Cleveland Clinic saves $180M with employee wellness initiatives

A wellness initiative at Cleveland Clinic has effectively improved its employees' health, saving the system $180 million in healthcare costs over the past few years, according to Michael Roizen, MD, the clinic's emeritus chief wellness officer. 

In an episode of the corporate podcast "The Edelheit Experience," covered by Corporate Wellness Magazine on Oct. 4, Dr. Roizen discussed Cleveland Clinic's Global Wellness Institute. The institute aims to help employees achieve normal blood pressure, LDL cholesterol, stress, blood sugar, body mass index and smoking levels — when all six areas are regulated, the risk of chronic diseases decreases 80 percent to 90 percent, according to Dr. Roizen. The clinic later added two more targets: immunization status and yearly visits to a primary care physician.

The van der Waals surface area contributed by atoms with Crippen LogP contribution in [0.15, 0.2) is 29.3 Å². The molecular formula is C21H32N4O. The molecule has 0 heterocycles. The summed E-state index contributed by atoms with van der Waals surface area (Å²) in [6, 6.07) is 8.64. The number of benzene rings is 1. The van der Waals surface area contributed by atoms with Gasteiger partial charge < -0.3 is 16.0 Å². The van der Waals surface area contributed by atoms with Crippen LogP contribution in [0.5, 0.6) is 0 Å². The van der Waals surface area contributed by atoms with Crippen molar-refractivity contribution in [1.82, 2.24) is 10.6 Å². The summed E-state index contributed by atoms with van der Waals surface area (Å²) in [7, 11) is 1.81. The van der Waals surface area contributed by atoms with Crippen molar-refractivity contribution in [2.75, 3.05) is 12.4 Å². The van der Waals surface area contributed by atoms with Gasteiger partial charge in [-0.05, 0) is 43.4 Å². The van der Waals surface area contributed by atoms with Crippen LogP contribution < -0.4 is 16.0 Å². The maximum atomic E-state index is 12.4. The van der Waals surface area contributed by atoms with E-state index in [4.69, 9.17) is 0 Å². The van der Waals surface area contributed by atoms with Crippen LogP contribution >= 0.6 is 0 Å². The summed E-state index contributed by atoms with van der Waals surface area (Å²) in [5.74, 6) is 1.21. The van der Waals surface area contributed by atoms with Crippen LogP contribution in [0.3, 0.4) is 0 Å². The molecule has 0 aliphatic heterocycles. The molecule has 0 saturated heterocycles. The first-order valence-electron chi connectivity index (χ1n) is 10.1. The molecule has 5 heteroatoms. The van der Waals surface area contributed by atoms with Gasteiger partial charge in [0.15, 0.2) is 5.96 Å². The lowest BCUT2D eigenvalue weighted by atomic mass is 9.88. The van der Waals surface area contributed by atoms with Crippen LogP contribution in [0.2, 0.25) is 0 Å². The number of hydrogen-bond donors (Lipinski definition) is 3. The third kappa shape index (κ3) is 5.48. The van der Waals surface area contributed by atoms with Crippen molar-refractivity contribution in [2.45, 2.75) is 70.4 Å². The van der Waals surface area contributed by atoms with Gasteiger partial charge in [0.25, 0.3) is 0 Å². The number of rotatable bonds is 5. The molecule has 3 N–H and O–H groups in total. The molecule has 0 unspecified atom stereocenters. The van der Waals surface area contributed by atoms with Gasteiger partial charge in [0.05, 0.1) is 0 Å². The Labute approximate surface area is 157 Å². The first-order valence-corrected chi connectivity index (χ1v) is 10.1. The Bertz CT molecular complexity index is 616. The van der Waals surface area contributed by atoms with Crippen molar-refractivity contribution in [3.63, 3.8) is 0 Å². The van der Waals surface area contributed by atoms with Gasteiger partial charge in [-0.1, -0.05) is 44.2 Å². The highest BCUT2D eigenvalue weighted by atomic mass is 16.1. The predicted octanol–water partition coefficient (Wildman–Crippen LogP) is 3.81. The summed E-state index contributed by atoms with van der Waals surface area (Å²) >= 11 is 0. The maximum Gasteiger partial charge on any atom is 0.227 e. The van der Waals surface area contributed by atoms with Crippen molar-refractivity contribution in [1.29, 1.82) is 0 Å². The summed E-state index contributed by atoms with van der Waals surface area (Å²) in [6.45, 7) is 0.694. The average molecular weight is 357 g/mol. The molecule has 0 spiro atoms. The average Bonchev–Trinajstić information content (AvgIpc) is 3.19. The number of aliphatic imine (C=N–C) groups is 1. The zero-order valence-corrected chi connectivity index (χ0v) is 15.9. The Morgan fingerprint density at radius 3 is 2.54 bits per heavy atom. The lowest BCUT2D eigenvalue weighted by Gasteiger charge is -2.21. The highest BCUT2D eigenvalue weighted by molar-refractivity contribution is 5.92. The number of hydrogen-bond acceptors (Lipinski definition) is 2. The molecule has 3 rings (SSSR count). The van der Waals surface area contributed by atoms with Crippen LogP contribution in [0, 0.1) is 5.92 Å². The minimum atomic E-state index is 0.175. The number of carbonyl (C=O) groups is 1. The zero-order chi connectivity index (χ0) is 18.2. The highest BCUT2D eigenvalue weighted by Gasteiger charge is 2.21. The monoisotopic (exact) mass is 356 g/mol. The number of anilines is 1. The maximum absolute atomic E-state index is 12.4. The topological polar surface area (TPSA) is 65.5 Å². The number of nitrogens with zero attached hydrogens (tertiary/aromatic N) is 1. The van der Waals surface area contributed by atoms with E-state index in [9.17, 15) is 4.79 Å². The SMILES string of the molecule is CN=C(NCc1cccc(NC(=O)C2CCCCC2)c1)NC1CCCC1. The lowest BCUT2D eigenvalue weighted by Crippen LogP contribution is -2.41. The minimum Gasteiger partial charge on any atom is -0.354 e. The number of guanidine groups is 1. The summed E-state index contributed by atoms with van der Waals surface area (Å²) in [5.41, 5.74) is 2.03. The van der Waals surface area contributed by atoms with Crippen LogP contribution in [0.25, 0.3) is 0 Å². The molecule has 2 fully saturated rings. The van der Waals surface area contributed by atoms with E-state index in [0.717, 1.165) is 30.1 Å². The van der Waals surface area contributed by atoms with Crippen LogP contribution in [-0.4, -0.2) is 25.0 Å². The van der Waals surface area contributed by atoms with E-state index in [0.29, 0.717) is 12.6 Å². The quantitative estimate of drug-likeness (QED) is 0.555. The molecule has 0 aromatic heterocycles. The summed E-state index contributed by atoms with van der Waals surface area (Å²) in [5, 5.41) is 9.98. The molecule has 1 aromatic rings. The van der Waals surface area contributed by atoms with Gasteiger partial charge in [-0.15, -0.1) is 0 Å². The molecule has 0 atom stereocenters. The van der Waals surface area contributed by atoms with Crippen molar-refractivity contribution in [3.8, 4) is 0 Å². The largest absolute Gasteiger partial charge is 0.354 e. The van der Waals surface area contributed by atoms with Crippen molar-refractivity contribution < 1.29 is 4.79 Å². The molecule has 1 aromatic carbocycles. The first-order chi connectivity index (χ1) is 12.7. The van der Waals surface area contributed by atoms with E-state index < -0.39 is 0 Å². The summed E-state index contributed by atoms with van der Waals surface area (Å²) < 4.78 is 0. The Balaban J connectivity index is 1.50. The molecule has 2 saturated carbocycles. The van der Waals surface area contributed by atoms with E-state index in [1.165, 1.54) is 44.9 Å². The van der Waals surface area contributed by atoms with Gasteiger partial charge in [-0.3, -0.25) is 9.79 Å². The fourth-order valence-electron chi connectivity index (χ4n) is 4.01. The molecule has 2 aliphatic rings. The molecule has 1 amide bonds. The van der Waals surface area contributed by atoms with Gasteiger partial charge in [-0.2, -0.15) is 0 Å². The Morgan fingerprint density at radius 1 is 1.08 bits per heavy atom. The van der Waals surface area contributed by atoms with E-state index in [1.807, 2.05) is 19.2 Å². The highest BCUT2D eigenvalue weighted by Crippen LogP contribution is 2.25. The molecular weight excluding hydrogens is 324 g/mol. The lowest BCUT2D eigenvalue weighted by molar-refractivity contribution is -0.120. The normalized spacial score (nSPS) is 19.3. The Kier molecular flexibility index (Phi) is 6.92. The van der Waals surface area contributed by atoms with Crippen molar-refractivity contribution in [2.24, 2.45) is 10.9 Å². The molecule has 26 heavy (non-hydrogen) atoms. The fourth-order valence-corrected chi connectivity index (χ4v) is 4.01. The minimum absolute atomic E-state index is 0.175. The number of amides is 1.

In the "last few years," 44 percent of the clinic's employees have achieved health in the eight metrics, up from 6 percent at the program's launch, according to Dr. Roizen. This accompanies a rise in participation from 12 percent to 75 percent. 

CEOs helped lead the way in incentivizing wellness, Dr. Roizen said. Cleveland Clinic campuses added free smoking cessation programs, fitness centers and stress management classes. The clinic's dining offerings, meanwhile, shifted toward low-sugar, low-fat options. 

The program is saving Cleveland Clinic 30 percent of workers' premiums, which they see as returns averaging $1,600 per family, according to Dr. Roizen. 

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